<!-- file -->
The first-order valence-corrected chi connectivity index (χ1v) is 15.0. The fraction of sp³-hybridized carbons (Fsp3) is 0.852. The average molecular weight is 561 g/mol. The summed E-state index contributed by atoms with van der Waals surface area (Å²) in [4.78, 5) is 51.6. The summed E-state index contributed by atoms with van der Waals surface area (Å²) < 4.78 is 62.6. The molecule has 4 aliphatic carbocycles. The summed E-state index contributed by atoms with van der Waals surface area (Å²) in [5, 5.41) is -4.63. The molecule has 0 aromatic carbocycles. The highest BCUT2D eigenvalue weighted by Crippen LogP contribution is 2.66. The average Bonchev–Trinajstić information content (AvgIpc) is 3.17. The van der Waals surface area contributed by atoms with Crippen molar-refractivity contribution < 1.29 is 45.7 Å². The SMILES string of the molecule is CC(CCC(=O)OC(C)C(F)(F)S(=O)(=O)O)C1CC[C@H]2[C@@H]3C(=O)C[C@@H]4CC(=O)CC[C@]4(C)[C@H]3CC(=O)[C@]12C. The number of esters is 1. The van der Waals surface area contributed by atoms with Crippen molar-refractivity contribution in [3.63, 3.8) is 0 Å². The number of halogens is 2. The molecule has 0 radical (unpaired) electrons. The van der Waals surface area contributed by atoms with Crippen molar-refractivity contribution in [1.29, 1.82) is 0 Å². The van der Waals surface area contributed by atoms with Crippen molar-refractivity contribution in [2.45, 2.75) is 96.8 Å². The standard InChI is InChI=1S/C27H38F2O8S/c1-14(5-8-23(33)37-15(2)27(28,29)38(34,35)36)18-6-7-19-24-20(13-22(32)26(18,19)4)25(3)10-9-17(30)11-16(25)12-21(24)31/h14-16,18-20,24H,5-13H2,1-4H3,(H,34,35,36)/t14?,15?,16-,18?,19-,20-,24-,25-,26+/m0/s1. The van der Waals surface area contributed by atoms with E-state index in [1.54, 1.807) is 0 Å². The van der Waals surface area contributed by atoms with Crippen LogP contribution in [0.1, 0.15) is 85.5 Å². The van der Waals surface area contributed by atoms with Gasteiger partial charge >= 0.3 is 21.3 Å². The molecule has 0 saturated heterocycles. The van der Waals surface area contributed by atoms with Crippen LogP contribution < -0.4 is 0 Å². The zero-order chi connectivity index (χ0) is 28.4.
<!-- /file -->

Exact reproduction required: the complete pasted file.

The first-order valence-corrected chi connectivity index (χ1v) is 15.0. The fraction of sp³-hybridized carbons (Fsp3) is 0.852. The average molecular weight is 561 g/mol. The summed E-state index contributed by atoms with van der Waals surface area (Å²) in [4.78, 5) is 51.6. The summed E-state index contributed by atoms with van der Waals surface area (Å²) < 4.78 is 62.6. The molecule has 4 aliphatic carbocycles. The summed E-state index contributed by atoms with van der Waals surface area (Å²) in [5, 5.41) is -4.63. The molecule has 0 aromatic carbocycles. The highest BCUT2D eigenvalue weighted by Crippen LogP contribution is 2.66. The average Bonchev–Trinajstić information content (AvgIpc) is 3.17. The van der Waals surface area contributed by atoms with Crippen molar-refractivity contribution < 1.29 is 45.7 Å². The SMILES string of the molecule is CC(CCC(=O)OC(C)C(F)(F)S(=O)(=O)O)C1CC[C@H]2[C@@H]3C(=O)C[C@@H]4CC(=O)CC[C@]4(C)[C@H]3CC(=O)[C@]12C. The number of esters is 1. The van der Waals surface area contributed by atoms with Crippen molar-refractivity contribution in [3.63, 3.8) is 0 Å². The number of halogens is 2. The molecule has 0 radical (unpaired) electrons. The van der Waals surface area contributed by atoms with Crippen molar-refractivity contribution in [1.29, 1.82) is 0 Å². The van der Waals surface area contributed by atoms with Crippen molar-refractivity contribution in [2.45, 2.75) is 96.8 Å². The standard InChI is InChI=1S/C27H38F2O8S/c1-14(5-8-23(33)37-15(2)27(28,29)38(34,35)36)18-6-7-19-24-20(13-22(32)26(18,19)4)25(3)10-9-17(30)11-16(25)12-21(24)31/h14-16,18-20,24H,5-13H2,1-4H3,(H,34,35,36)/t14?,15?,16-,18?,19-,20-,24-,25-,26+/m0/s1. The van der Waals surface area contributed by atoms with E-state index in [1.54, 1.807) is 0 Å². The van der Waals surface area contributed by atoms with Crippen LogP contribution in [0.1, 0.15) is 85.5 Å². The van der Waals surface area contributed by atoms with Gasteiger partial charge >= 0.3 is 21.3 Å². The molecule has 0 saturated heterocycles. The van der Waals surface area contributed by atoms with Crippen LogP contribution < -0.4 is 0 Å². The zero-order chi connectivity index (χ0) is 28.4.